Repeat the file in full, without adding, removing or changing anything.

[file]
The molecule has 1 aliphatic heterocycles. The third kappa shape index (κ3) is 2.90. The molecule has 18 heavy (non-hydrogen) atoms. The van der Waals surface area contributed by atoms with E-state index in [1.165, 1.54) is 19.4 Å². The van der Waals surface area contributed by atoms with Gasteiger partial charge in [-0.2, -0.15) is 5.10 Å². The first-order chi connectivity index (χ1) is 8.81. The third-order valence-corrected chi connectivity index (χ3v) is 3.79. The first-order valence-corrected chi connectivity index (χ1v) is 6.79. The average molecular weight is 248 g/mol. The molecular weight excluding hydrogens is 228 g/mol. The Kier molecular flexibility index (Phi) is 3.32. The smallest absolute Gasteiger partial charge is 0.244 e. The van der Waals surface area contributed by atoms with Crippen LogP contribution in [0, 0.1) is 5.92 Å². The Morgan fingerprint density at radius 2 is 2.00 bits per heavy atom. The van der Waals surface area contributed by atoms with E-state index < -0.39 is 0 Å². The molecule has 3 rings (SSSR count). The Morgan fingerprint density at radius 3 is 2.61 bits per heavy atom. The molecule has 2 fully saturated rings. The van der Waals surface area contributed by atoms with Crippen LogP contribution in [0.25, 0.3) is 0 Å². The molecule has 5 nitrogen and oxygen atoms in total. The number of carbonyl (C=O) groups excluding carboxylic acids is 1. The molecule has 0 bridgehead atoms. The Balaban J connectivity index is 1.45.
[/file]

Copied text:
The molecule has 1 aliphatic heterocycles. The third kappa shape index (κ3) is 2.90. The molecule has 18 heavy (non-hydrogen) atoms. The van der Waals surface area contributed by atoms with E-state index in [1.165, 1.54) is 19.4 Å². The van der Waals surface area contributed by atoms with Gasteiger partial charge in [-0.2, -0.15) is 5.10 Å². The first-order chi connectivity index (χ1) is 8.81. The third-order valence-corrected chi connectivity index (χ3v) is 3.79. The first-order valence-corrected chi connectivity index (χ1v) is 6.79. The average molecular weight is 248 g/mol. The molecular weight excluding hydrogens is 228 g/mol. The Kier molecular flexibility index (Phi) is 3.32. The smallest absolute Gasteiger partial charge is 0.244 e. The van der Waals surface area contributed by atoms with Crippen LogP contribution in [0, 0.1) is 5.92 Å². The Morgan fingerprint density at radius 2 is 2.00 bits per heavy atom. The van der Waals surface area contributed by atoms with E-state index < -0.39 is 0 Å². The molecule has 3 rings (SSSR count). The Morgan fingerprint density at radius 3 is 2.61 bits per heavy atom. The molecule has 2 fully saturated rings. The van der Waals surface area contributed by atoms with Crippen LogP contribution in [0.25, 0.3) is 0 Å². The molecule has 5 nitrogen and oxygen atoms in total. The number of carbonyl (C=O) groups excluding carboxylic acids is 1. The molecule has 0 bridgehead atoms. The Balaban J connectivity index is 1.45.